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Two children share a book

Out Loud

Poetry is ordinary. Language belongs to everyone. You don’t have to be clever to enjoy poetry. And you don’t need to be able to write things down in order to write.

Poetry has only been written down in the last few hundred years. For most of human history it was mostly anonymous, public and shared, passed on and learned and changed and passed on again. Rhythm, metre and rhyme help listeners to memorise a poem and to be simultaneously the creators of its common music. The power of poetry is still located in the audience rather than the poet. In our ears rather than on the page.

Before you ask your pupils to read poems in books, encourage them to enjoy the spoken, noisy, physical music of poetry - rhythm and rhyme, pattern and echo, memory and anticipation.

For example, you can show your pupils how to listen to the secret rhymes in their classroom (‘Look – there’s a duck, reading a book’, ‘There’s a hen, writing with a pen’, ‘There’s jeweller, playing with a ruler’, ‘There’s a bear over there, sitting on a chair, combing its hair in its smelly underwear’, etc). They can stick rhyming labels on things (‘The Peeling Ceiling’, ‘The Floor by the Door’, ‘Chalk that Can Talk’).

Give all your pupils a rhyme for their name (‘Amanda the Panda’, ‘Nicola the Tickler’ etc). Ask your pupils if they can think of a rhyme for you (but not if your surname is Vickers). Use these when taking the register (‘Does anyone know where Messy Jessie is today?’) Make a rule that no-one is allowed in your classroom – including the head-teacher – unless your class gives them a rhyme first.

Turn your classroom into an alliterative space. Rename objects in the room using easy alliterations (‘The Stinky Sink’, ‘The White Wall’, ‘The Computer Corner’). Ask your pupils over time to add more alliterations (‘The Cosy Computer Corner’, ‘The Comfy Computer Corner’, ‘The Cosy, Comfy, Crazy Keyboard Computer Corner’ etc).

Use a silly little rhyme at the start of each day (‘Good morning, good morning / Now please all stop yawning’, ‘Today is Friday / So let’s all be tidy’, ‘I know that is raining / But please stop complaining’, ‘If you don’t eat your dinner / You’ll keep getting thinner’). After a while you should be able to miss out the rhyming word and let your pupils guess it.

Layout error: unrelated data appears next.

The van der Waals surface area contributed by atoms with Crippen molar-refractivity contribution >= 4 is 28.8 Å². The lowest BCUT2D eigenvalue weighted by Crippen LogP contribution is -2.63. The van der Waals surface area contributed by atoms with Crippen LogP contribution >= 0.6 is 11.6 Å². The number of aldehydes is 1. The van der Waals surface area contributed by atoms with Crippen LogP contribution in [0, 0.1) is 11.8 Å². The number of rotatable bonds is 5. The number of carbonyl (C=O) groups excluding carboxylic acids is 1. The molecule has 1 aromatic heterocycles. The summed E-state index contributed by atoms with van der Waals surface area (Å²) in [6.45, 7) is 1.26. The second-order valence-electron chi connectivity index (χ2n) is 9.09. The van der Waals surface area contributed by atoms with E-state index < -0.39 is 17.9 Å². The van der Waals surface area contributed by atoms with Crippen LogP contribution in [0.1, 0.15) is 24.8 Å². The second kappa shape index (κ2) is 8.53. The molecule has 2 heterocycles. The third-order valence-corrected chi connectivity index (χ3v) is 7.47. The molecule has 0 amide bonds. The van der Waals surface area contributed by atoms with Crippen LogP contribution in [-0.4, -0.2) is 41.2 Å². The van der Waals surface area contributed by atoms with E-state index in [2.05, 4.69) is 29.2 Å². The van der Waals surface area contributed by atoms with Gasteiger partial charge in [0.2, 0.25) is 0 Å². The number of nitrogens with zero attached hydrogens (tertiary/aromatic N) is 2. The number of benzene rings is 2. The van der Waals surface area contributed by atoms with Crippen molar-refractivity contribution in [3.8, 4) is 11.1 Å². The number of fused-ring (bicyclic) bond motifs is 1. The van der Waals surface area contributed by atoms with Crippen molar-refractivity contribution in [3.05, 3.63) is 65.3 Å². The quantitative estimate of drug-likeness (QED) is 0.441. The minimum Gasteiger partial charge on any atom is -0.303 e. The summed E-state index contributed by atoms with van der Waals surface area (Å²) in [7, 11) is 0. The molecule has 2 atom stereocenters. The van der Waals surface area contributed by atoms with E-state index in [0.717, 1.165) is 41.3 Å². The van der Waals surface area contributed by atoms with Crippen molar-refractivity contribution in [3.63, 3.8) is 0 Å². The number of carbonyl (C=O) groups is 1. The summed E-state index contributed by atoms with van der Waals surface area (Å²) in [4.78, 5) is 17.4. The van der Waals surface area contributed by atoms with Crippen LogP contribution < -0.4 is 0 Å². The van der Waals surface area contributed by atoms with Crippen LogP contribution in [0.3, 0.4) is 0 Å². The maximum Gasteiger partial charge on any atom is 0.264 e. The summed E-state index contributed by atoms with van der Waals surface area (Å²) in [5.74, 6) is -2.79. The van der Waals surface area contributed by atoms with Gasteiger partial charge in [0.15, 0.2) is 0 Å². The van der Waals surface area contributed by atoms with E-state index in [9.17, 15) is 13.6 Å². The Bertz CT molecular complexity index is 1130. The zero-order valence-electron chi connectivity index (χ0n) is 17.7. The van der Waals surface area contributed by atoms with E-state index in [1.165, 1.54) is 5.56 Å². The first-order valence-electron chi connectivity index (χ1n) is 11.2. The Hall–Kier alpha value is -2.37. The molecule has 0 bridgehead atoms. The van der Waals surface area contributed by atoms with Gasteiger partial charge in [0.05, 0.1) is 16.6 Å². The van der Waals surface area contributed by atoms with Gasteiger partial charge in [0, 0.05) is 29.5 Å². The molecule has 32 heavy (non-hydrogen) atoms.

Introduce your pupils to nursery rhymes and to rhythmical story-songs like ‘I Know an Old Woman Who Swallowed a Fly’, ‘For Want of a Nail’, ‘Chicken Licken’, ‘The House that Jack Built’, ‘The Court of King Caractacus’, ‘There’s a Hole in my Bucket’ etc. After a bit of practice your pupils should find they have learned them by heart. Ask them to add some facial expressions, actions, clapping and noises. Give individual pupils miming or speaking parts.

Once your pupils have absorbed the shape and rhythm of these rhythmical stories you can try adapting them. For example, what did the old woman eat after she had swallowed the horse? (‘I know an old woman who swallowed a bull / But she still wasn’t full when she swallowed the bull. / She swallowed the bull to catch the horse…’ etc) See how may more verses you can add. Rewrite well-known nursery rhymes (‘Little Miss Muffet sat on a tuffet / Eating a plate of spaghetti…’ etc).

By the time you ask your pupils to read poems in books, they will have acquired a sense of rhythm, rhyme and patterned shape and a feel for the pleasure of playing with words. This kind of preparation will help develop their aural memories and their ability to anticipate the development of a line. And every pupil can join in without feeling self-conscious.

Poems in books often like to be read in silence. Don’t let them get away with it! Insist on reading all poems out loud. If a poem can’t be read out loud, it is probably a bad poem.


- Andy Croft

Michael Rosen's video tips

Watch these videos for inspiration from Michael Rosen himself for making your classroom poetry friendly. You'll find thirteen great ideas for fun poetry activities for the classroom.

Poetry resources for teachers

Find a selection of poetry resources to download, including activity ideas, poetry templates, and teaching  sequences for some of our favourite poetry books including Michael Rosen's A-Z of Poetry.